By Joanna Setow, Blue Future Summer and Fall for Progress and Change organizer
After graduating from my senior year of high school, I was unsure of what to do next. I knew I wanted to get involved to help elect then-Vice President Biden to the presidency, but I didn’t know how to. I felt like I didn’t have the experience necessary to seek a position on any major national campaign. I had volunteered for local candidates and Elizabeth Warren’s Senate campaign in my home state of Massachusetts, but I still had much to learn about the world of organizing. Blue Future taught me the value of organizing and what it means to be an organizer.
As a part of the Summer and Fall for Progress and Change cohort, I learned the best practices for organizing and heard from public figures, from congressmen to leaders of non-profit organizations, about the significance of grassroots organizing. With each weekly training, I gained confidence in myself and my ability to create meaningful change in elections. Most importantly, I developed an understanding of why grassroots organizing is so powerful. By speaking to voters on a personal level and truly listening to their concerns, we can amplify their voices and restore their faith in our democratic institutions. Now, I recognize that with every volunteer I recruited, text message I sent, and phone call I made, I became part of a larger movement of people, young and old, who were eager to make their voices heard in our democracy.
However, organizing isn’t sexy. It’s legitimately hard work to continue to find the strength and courage to believe that your small incremental efforts will actually make an impact. When you’re deep in the electoral process and looking at the polls, it’s easy to feel discouraged and want to give up. After we failed to flip the Senate in November, I certainly felt like giving up. Nonetheless, I decided to remain involved when presented with the opportunity to continue organizing in Georgia with Blue Future. I couldn’t sit on the sidelines with so much at stake.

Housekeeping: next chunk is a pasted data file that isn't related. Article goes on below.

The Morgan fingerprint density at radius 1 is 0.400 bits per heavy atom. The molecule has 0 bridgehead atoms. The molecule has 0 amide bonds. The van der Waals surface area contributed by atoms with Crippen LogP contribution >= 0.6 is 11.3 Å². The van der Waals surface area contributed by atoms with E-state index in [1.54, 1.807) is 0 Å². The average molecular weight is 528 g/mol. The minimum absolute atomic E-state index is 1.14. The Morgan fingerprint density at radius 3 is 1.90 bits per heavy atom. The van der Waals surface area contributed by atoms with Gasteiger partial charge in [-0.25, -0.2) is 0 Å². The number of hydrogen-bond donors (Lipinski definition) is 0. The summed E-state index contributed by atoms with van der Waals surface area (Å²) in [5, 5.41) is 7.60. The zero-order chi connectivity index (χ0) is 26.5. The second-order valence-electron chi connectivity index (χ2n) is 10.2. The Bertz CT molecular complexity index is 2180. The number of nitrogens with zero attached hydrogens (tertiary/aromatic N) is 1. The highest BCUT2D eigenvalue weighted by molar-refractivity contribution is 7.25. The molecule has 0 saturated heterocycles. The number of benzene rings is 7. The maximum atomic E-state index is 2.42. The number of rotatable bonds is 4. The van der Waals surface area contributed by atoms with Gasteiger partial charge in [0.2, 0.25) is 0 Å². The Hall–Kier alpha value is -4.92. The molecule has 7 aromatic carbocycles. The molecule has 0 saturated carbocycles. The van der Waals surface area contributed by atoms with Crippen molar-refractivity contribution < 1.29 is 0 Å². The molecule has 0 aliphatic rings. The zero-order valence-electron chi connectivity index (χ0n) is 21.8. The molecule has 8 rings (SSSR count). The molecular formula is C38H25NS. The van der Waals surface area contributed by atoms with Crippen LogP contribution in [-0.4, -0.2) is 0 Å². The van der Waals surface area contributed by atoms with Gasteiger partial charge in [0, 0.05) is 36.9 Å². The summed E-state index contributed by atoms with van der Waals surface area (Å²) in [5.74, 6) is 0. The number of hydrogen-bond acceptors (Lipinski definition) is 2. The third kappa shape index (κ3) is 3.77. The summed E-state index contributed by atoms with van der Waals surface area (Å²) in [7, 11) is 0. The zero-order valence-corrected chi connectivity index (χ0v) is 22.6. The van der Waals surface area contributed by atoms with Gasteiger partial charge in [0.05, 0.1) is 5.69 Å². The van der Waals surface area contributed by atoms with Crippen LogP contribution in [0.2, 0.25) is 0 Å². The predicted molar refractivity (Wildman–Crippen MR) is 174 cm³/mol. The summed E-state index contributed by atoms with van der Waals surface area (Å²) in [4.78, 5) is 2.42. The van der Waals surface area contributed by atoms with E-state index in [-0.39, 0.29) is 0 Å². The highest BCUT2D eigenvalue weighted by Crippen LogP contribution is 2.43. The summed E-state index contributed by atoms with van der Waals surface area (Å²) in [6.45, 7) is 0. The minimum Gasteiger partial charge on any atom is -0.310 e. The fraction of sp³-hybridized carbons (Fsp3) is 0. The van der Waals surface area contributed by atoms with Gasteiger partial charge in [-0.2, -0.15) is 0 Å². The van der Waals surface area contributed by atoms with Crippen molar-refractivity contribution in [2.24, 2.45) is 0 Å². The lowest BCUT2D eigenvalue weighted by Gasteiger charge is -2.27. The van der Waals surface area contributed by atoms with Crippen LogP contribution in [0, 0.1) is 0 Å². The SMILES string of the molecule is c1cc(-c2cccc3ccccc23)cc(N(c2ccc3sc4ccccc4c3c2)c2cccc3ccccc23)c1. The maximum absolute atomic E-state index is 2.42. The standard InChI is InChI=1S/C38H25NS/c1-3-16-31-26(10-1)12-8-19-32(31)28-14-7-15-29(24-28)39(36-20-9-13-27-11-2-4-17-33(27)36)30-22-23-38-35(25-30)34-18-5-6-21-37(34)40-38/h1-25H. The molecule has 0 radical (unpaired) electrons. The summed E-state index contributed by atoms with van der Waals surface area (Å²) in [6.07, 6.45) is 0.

Now, with Jon Ossoff and Reverend Warnock’s victories, it is surreal to know that my work made a difference; volunteers I signed up for phonebanking shifts could have helped get out the vote in key precincts in Georgia. Ultimately, I’ve realized that organizing is not only conveying a personal message to another person about the importance of their participation in our democracy. Organizing is also an act of hope because it means you believe in the electoral process and that electing a certain candidate will yield a better future.
I see Blue Future as a part of a future, in which the Democratic Party wholeheartedly believes in empowering young people, like myself, to organize in their own communities. Blue Future gave me the opportunity to fully grasp my own influence as a young person in politics. I am extremely grateful to continue this lifelong fight to create a better democracy. With organizations, such as Blue Future, at the helm, I have faith that we can build a brighter and bluer future.
About Joanna: Joanna Setow is a current student at American University studying Communications, Legal Institutions, Economics, and Government. She is from Massachusetts and is passionate about organizing and electing progressive Democrats into office.